In the venues sector, Lucy Noble, who chairs the UK’s National Arenas Association, says, “We found the early stages of the crisis difficult, as government advice wasn’t clear enough. That delay was problematic because it created stress and confusion for artists, audiences and staff.”

“In Switzerland and Germany the trust in the government and politicians has had a really big revival”

The various loan schemes launched in each market have worked to varying effect (Switzerland’s five-year interest free loan of up to €400,000 paid in a matter of hours stands among the best), while employee furlough or protection schemes have further propped up companies, without which many would have collapsed.

Stuart Galbraith, of Kilimanjaro Live, recalls, “Although it was fairly chaotic to start with, the line of communication that we, as a sector, have had into government has been very good. UK Music [acting CEO] Tom Kiehl has done a great job and so have people like Julian Bird at [Society of London Theatre]. In that first week of chaos, we had four calls with either cabinet ministers or secretaries of state. They listened and have taken action. They’ve helped us with the loans, business rates relief, the furlough scheme.”

Vincenzo Spera, president of Assomusica, is lobbying Europe to adopt such concessions, having already secured them in Italy, where it’s estimated that, by the end of this month, 4,200 events will have been missed, depriving live music operators of €63million, while the deeper economic impact for Italy is estimated at €130m.

“We ask the European Commission, MPs and the Culture Committee to [introduce] vouchers to replace the tickets purchased,” says Spera. “[This] allows the spectator not to give up their concert, and companies not to go to default.”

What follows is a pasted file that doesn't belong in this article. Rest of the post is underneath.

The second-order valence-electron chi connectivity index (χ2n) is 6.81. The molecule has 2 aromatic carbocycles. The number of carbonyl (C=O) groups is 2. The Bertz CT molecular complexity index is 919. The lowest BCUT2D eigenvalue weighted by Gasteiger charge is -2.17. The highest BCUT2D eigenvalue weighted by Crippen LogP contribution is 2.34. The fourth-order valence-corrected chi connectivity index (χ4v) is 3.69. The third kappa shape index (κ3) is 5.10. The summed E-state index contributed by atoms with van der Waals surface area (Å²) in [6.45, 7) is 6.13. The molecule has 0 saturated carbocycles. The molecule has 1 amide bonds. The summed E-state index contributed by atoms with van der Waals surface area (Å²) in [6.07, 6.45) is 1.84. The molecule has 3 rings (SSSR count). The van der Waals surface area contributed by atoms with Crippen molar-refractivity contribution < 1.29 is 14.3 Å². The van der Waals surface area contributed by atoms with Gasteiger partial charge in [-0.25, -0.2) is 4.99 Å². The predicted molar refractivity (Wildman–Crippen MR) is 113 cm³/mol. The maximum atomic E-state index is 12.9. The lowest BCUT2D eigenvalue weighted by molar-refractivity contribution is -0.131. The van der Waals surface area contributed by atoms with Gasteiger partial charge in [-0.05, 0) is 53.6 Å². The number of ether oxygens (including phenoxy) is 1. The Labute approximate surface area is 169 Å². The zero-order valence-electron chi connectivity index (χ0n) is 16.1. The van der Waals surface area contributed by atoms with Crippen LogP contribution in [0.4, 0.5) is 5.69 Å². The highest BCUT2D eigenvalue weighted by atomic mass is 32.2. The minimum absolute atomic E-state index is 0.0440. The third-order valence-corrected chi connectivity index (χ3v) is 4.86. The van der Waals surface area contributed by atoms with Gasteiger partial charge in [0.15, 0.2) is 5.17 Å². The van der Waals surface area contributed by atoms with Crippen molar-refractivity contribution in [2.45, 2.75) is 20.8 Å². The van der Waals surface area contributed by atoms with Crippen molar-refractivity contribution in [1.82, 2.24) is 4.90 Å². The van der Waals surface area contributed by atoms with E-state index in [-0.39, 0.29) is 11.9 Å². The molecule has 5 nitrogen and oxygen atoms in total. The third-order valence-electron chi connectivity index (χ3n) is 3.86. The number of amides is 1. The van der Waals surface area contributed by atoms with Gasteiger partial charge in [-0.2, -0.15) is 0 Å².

Voucher schemes of some form are also in place in Germany, Belgium, Poland and Brazil, with promoters including Live Nation offering a voucher option to fans who have tickets for postponed shows.

State help?
While those working in the UK and other countries have been able to rely on their authorities for financial bailouts, notable live music strongholds like the United States have offered very little, resulting in previously unimaginable unemployment statistics.

Yourope’s Huber observes, “It’s difficult to compare, but in Switzerland and Germany the trust in the government and politicians has had a really big revival, because in the initial phases they communicated honestly about the situation. However, as time passes, left wing versus right wing politics seems to be creeping back.”

“We are making hard decisions and the more clarity we get from government, the more  informed we can be when looking at logistics”

Down under, Michael Chugg laments a horrendous start to 2020. “To cop corona on top of the bushfire season, I think everyone is coping well,” he tells IQ. “The federal government, which had already been offering tax breaks, freezes on loans payments, and no evictions by landlords, came up with their ‘jobkeeper payment’ scheme, which covers the equivalent of 50% of all Australian salaries for the next six months, taking an incredible amount of pressure off everyone.”